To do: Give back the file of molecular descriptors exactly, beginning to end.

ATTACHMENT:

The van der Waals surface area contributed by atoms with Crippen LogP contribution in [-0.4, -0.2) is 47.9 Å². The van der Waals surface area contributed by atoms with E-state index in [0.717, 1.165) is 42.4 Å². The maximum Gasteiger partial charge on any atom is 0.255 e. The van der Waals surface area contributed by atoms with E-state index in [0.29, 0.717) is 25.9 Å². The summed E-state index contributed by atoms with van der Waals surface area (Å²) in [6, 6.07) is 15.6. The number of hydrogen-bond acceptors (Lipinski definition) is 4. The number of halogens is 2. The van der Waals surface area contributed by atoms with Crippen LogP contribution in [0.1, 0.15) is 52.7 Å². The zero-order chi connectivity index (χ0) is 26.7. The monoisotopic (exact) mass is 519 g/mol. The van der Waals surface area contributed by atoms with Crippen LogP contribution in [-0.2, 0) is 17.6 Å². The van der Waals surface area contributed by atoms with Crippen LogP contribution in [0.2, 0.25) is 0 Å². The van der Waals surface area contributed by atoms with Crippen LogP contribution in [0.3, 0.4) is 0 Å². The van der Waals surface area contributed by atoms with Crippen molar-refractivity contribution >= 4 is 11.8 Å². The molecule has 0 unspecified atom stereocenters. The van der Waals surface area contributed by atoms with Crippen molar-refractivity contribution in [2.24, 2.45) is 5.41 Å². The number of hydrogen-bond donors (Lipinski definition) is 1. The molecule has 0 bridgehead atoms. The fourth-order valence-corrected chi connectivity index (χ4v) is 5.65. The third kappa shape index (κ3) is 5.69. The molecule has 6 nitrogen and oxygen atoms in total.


The van der Waals surface area contributed by atoms with Crippen LogP contribution in [-0.4, -0.2) is 47.9 Å². The van der Waals surface area contributed by atoms with E-state index in [0.717, 1.165) is 42.4 Å². The maximum Gasteiger partial charge on any atom is 0.255 e. The van der Waals surface area contributed by atoms with E-state index in [0.29, 0.717) is 25.9 Å². The summed E-state index contributed by atoms with van der Waals surface area (Å²) in [6, 6.07) is 15.6. The number of hydrogen-bond acceptors (Lipinski definition) is 4. The number of halogens is 2. The van der Waals surface area contributed by atoms with Crippen LogP contribution in [0.1, 0.15) is 52.7 Å². The zero-order chi connectivity index (χ0) is 26.7. The monoisotopic (exact) mass is 519 g/mol. The van der Waals surface area contributed by atoms with Crippen LogP contribution in [-0.2, 0) is 17.6 Å². The van der Waals surface area contributed by atoms with Crippen LogP contribution in [0.2, 0.25) is 0 Å². The van der Waals surface area contributed by atoms with Crippen LogP contribution in [0.3, 0.4) is 0 Å². The van der Waals surface area contributed by atoms with Crippen molar-refractivity contribution >= 4 is 11.8 Å². The molecule has 0 unspecified atom stereocenters. The van der Waals surface area contributed by atoms with Crippen molar-refractivity contribution in [2.24, 2.45) is 5.41 Å². The number of hydrogen-bond donors (Lipinski definition) is 1. The molecule has 0 bridgehead atoms. The fourth-order valence-corrected chi connectivity index (χ4v) is 5.65. The third kappa shape index (κ3) is 5.69. The molecule has 6 nitrogen and oxygen atoms in total.